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So said Brigadier S. James Hill, commanding officer of the British 3rd Parachute Brigade, in an address to his troops shortly before the launching of Operation Overlord - the D-Day invasion of Normandy. No more prophetic words were ever spoken, for chaos indeed reigned on that day, and many more that followed.
Much has been written about the Allied invasion of France, but award-winning military historian Flint Whitlock has put together a unique package - the first history of the assault that concentrates exclusively on the activities of the American, British, and Canadian airborne forces that descended upon Normandy in the dark, pre-dawn hours of 6 June 1944. Landing into the midst of the unknown, the airborne troops found themselves fighting for their lives on every side in the very jaws of the German defenses, while striving to seize their own key objectives in advance of their seaborne comrades to come.
Whitlock details the formation, recruitment, training, and deployment of the Allies' parachute and glider troops. First-person accounts by the veterans who were there - from paratroopers to glidermen to the pilots who flew them into the battle, as well as the commanders (Eisenhower, Taylor, Ridgway, Gavin, and more) - make for compelling, "you-are-there" listening. If Chaos Reigns is a fitting tribute to the men who rode the wind into battle and managed to pull victory out of confusion, chaos, and almost certain defeat.
Author/military historian Flint Whitlock graduated from the Army's Airborne School at Ft. Benning, GA, in 1965 and spent five years on active duty, including a combat tour in Vietnam. He is the author of nine books, six of which are about World War II, and is currently the editor of WWII Quarterly. He has appeared in documentaries on The History Channel and on the Fox Channel's War Stories with Oliver North, and now lives in Denver, CO.
Customer ReviewsMost Helpful
By Jefferson Foster on 07-13-18
Allied Airborne in Normandy
Good story, goes into good detail on formation of airborne and glider units.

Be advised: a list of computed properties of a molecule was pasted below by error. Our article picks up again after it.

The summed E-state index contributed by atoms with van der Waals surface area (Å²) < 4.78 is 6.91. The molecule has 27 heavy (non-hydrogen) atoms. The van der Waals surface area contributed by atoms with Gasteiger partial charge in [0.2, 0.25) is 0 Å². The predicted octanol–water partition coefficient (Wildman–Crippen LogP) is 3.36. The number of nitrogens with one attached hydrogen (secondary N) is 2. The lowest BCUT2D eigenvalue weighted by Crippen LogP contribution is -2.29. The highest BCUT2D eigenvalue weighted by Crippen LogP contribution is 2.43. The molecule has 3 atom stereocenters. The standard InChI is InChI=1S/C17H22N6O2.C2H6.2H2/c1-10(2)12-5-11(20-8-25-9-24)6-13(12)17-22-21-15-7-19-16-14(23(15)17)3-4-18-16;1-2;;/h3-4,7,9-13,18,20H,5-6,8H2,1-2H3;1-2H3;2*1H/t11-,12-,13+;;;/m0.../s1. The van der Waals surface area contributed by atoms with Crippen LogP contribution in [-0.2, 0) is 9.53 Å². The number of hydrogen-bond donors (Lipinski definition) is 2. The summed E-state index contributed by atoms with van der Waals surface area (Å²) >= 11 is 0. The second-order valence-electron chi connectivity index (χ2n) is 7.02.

The new stuff I learned in this book concerned mainly about the Canadian Airborne units. Before this book I did not know there were Canadian Airborne.
Leigh Mallory’s objections to the US Airborne drop seem a little suspicious as he did not object to the British and Canadian drops. It makes me think Mallory may have had an ulterior motive to get the US Airborne drop cancelled.
Maybe he wanted control of the planes, maybe he wanted to control where the US Airborne divisions were used.
Good thing the US Airborne was dropped where it was and was able to be relieved by US ground troops.
if they had been dropped elsewhere, say over by Caen, would British ground troops had relived them in time?
Having US Airborne under British control for relief and resupply would have risky for the safety of our Airborne troopers.
If the 101st or 82nd had been dropped at Arnhem during Market Garden we would have lost completely one of our Airborne units.
Customer ReviewsMost Helpful
By Robert Hood on 02-04-18
Highly informative, completely balanced and thoroughly researched. The author is painstaking in creating a full all inclusive picture as possible and it is good to see the naming of many ordinary Tom's. After reading I am left with an even higher regard for the Greatest Generation, these Paras set the standard that has been upheld to the current day; every generation of Paras has this rammed into their head during training and in act it if they make the grade and get to Battalion.